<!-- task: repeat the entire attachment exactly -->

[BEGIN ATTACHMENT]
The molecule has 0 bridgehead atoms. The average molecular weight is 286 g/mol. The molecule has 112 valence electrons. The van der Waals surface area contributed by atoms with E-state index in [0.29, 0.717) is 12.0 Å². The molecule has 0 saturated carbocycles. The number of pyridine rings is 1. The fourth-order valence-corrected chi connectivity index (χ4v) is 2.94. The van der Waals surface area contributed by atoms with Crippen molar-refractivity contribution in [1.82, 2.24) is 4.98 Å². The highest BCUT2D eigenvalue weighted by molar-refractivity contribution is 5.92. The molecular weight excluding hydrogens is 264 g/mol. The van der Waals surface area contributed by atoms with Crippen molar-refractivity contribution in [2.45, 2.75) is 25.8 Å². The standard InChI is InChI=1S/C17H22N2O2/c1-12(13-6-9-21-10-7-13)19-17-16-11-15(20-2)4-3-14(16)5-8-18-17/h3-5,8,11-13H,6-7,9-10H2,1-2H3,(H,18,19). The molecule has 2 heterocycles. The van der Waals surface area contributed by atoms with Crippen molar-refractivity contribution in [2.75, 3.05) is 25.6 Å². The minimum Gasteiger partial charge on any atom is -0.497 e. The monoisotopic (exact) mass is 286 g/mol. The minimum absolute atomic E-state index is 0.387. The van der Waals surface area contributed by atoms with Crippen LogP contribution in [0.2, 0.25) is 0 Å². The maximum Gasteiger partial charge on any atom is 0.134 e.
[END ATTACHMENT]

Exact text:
The molecule has 0 bridgehead atoms. The average molecular weight is 286 g/mol. The molecule has 112 valence electrons. The van der Waals surface area contributed by atoms with E-state index in [0.29, 0.717) is 12.0 Å². The molecule has 0 saturated carbocycles. The number of pyridine rings is 1. The fourth-order valence-corrected chi connectivity index (χ4v) is 2.94. The van der Waals surface area contributed by atoms with Crippen molar-refractivity contribution in [1.82, 2.24) is 4.98 Å². The highest BCUT2D eigenvalue weighted by molar-refractivity contribution is 5.92. The molecular weight excluding hydrogens is 264 g/mol. The van der Waals surface area contributed by atoms with Crippen molar-refractivity contribution in [2.45, 2.75) is 25.8 Å². The standard InChI is InChI=1S/C17H22N2O2/c1-12(13-6-9-21-10-7-13)19-17-16-11-15(20-2)4-3-14(16)5-8-18-17/h3-5,8,11-13H,6-7,9-10H2,1-2H3,(H,18,19). The molecule has 2 heterocycles. The van der Waals surface area contributed by atoms with Crippen molar-refractivity contribution in [2.75, 3.05) is 25.6 Å². The minimum Gasteiger partial charge on any atom is -0.497 e. The monoisotopic (exact) mass is 286 g/mol. The minimum absolute atomic E-state index is 0.387. The van der Waals surface area contributed by atoms with Crippen LogP contribution in [0.2, 0.25) is 0 Å². The maximum Gasteiger partial charge on any atom is 0.134 e.